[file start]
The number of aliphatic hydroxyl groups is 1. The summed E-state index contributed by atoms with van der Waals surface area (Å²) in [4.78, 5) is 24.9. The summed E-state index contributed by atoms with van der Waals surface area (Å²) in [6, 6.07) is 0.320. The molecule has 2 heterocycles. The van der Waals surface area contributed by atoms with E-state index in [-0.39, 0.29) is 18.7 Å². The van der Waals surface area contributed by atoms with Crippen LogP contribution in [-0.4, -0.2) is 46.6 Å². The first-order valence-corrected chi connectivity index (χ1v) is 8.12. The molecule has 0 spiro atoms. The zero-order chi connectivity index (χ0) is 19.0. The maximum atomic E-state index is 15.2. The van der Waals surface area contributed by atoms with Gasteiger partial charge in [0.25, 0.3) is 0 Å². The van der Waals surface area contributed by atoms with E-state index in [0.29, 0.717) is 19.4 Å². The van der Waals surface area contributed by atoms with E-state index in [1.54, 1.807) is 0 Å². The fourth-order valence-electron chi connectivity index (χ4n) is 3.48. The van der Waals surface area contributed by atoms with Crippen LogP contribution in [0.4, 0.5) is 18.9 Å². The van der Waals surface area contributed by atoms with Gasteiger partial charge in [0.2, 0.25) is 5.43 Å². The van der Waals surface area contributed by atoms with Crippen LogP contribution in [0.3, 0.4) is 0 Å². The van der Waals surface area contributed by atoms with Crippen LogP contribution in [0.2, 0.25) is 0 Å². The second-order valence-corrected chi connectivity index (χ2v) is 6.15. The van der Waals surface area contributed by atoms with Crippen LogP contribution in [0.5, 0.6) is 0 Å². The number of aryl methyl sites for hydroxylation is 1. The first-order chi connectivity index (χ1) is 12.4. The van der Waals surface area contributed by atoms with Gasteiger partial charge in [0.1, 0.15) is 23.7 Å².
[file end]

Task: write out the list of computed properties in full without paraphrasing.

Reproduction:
The number of aliphatic hydroxyl groups is 1. The summed E-state index contributed by atoms with van der Waals surface area (Å²) in [4.78, 5) is 24.9. The summed E-state index contributed by atoms with van der Waals surface area (Å²) in [6, 6.07) is 0.320. The molecule has 2 heterocycles. The van der Waals surface area contributed by atoms with E-state index in [-0.39, 0.29) is 18.7 Å². The van der Waals surface area contributed by atoms with Crippen LogP contribution in [-0.4, -0.2) is 46.6 Å². The first-order valence-corrected chi connectivity index (χ1v) is 8.12. The molecule has 0 spiro atoms. The zero-order chi connectivity index (χ0) is 19.0. The maximum atomic E-state index is 15.2. The van der Waals surface area contributed by atoms with Gasteiger partial charge in [0.25, 0.3) is 0 Å². The van der Waals surface area contributed by atoms with E-state index in [0.29, 0.717) is 19.4 Å². The van der Waals surface area contributed by atoms with E-state index in [1.54, 1.807) is 0 Å². The fourth-order valence-electron chi connectivity index (χ4n) is 3.48. The van der Waals surface area contributed by atoms with Crippen LogP contribution in [0.4, 0.5) is 18.9 Å². The van der Waals surface area contributed by atoms with Gasteiger partial charge in [0.2, 0.25) is 5.43 Å². The van der Waals surface area contributed by atoms with Crippen LogP contribution in [0.3, 0.4) is 0 Å². The van der Waals surface area contributed by atoms with Crippen LogP contribution in [0.2, 0.25) is 0 Å². The second-order valence-corrected chi connectivity index (χ2v) is 6.15. The van der Waals surface area contributed by atoms with Crippen LogP contribution in [0.5, 0.6) is 0 Å². The number of aryl methyl sites for hydroxylation is 1. The first-order chi connectivity index (χ1) is 12.4. The van der Waals surface area contributed by atoms with Gasteiger partial charge in [0.1, 0.15) is 23.7 Å².